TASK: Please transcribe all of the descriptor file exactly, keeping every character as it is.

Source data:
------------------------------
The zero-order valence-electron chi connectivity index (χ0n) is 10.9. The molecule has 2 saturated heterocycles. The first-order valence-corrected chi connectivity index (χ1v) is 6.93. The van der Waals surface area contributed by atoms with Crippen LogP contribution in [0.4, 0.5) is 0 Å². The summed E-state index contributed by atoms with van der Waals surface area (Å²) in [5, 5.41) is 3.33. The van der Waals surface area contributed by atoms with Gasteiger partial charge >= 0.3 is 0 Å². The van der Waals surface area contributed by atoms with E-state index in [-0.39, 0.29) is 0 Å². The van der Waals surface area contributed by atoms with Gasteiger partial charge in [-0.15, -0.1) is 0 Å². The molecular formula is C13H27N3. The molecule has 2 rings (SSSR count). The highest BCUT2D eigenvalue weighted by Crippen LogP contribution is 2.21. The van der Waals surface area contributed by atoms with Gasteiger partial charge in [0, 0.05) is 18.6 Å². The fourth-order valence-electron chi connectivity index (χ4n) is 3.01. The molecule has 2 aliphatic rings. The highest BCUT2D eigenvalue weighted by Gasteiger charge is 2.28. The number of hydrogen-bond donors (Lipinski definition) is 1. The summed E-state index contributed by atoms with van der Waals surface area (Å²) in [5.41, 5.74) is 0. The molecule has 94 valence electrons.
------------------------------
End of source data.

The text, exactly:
The zero-order valence-electron chi connectivity index (χ0n) is 10.9. The molecule has 2 saturated heterocycles. The first-order valence-corrected chi connectivity index (χ1v) is 6.93. The van der Waals surface area contributed by atoms with Crippen LogP contribution in [0.4, 0.5) is 0 Å². The summed E-state index contributed by atoms with van der Waals surface area (Å²) in [5, 5.41) is 3.33. The van der Waals surface area contributed by atoms with Gasteiger partial charge >= 0.3 is 0 Å². The van der Waals surface area contributed by atoms with E-state index in [-0.39, 0.29) is 0 Å². The van der Waals surface area contributed by atoms with Gasteiger partial charge in [-0.15, -0.1) is 0 Å². The molecular formula is C13H27N3. The molecule has 2 rings (SSSR count). The highest BCUT2D eigenvalue weighted by Crippen LogP contribution is 2.21. The van der Waals surface area contributed by atoms with Gasteiger partial charge in [0, 0.05) is 18.6 Å². The fourth-order valence-electron chi connectivity index (χ4n) is 3.01. The molecule has 2 aliphatic rings. The highest BCUT2D eigenvalue weighted by Gasteiger charge is 2.28. The number of hydrogen-bond donors (Lipinski definition) is 1. The summed E-state index contributed by atoms with van der Waals surface area (Å²) in [5.41, 5.74) is 0. The molecule has 94 valence electrons.